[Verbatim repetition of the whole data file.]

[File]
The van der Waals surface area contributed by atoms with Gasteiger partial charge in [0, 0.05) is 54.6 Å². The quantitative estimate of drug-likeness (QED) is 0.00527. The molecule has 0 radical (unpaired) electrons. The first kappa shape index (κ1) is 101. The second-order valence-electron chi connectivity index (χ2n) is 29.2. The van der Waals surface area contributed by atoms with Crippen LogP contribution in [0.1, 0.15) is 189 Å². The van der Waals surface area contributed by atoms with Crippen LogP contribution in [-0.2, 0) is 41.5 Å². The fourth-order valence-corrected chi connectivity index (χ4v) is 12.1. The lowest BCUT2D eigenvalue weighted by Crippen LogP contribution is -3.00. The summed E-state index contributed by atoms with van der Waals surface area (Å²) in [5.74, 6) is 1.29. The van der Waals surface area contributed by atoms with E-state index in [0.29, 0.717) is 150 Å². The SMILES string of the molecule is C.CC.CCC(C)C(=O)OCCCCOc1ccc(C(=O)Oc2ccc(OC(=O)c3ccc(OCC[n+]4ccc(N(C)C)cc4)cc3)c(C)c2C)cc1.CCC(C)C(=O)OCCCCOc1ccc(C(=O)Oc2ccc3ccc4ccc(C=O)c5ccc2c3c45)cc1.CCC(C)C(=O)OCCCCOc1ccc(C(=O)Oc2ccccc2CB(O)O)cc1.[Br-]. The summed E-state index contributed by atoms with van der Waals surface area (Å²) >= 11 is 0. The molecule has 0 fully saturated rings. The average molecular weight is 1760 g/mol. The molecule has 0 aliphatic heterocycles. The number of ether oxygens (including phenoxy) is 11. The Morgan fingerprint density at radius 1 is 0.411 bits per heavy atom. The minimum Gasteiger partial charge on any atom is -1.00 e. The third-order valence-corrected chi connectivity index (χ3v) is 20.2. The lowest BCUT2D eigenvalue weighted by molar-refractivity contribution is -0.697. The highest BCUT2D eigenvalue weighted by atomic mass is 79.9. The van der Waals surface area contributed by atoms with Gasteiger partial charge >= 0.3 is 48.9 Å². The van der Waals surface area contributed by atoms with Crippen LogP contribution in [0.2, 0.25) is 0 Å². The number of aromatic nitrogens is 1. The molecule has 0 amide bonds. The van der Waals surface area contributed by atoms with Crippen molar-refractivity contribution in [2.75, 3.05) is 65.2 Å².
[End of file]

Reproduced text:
The van der Waals surface area contributed by atoms with Gasteiger partial charge in [0, 0.05) is 54.6 Å². The quantitative estimate of drug-likeness (QED) is 0.00527. The molecule has 0 radical (unpaired) electrons. The first kappa shape index (κ1) is 101. The second-order valence-electron chi connectivity index (χ2n) is 29.2. The van der Waals surface area contributed by atoms with Crippen LogP contribution in [0.1, 0.15) is 189 Å². The van der Waals surface area contributed by atoms with Crippen LogP contribution in [-0.2, 0) is 41.5 Å². The fourth-order valence-corrected chi connectivity index (χ4v) is 12.1. The lowest BCUT2D eigenvalue weighted by Crippen LogP contribution is -3.00. The summed E-state index contributed by atoms with van der Waals surface area (Å²) in [5.74, 6) is 1.29. The van der Waals surface area contributed by atoms with E-state index in [0.29, 0.717) is 150 Å². The SMILES string of the molecule is C.CC.CCC(C)C(=O)OCCCCOc1ccc(C(=O)Oc2ccc(OC(=O)c3ccc(OCC[n+]4ccc(N(C)C)cc4)cc3)c(C)c2C)cc1.CCC(C)C(=O)OCCCCOc1ccc(C(=O)Oc2ccc3ccc4ccc(C=O)c5ccc2c3c45)cc1.CCC(C)C(=O)OCCCCOc1ccc(C(=O)Oc2ccccc2CB(O)O)cc1.[Br-]. The summed E-state index contributed by atoms with van der Waals surface area (Å²) >= 11 is 0. The molecule has 0 fully saturated rings. The average molecular weight is 1760 g/mol. The molecule has 0 aliphatic heterocycles. The number of ether oxygens (including phenoxy) is 11. The Morgan fingerprint density at radius 1 is 0.411 bits per heavy atom. The minimum Gasteiger partial charge on any atom is -1.00 e. The third-order valence-corrected chi connectivity index (χ3v) is 20.2. The lowest BCUT2D eigenvalue weighted by molar-refractivity contribution is -0.697. The highest BCUT2D eigenvalue weighted by atomic mass is 79.9. The van der Waals surface area contributed by atoms with Gasteiger partial charge >= 0.3 is 48.9 Å². The van der Waals surface area contributed by atoms with Crippen LogP contribution in [0.2, 0.25) is 0 Å². The number of aromatic nitrogens is 1. The molecule has 0 amide bonds. The van der Waals surface area contributed by atoms with Crippen molar-refractivity contribution in [2.75, 3.05) is 65.2 Å².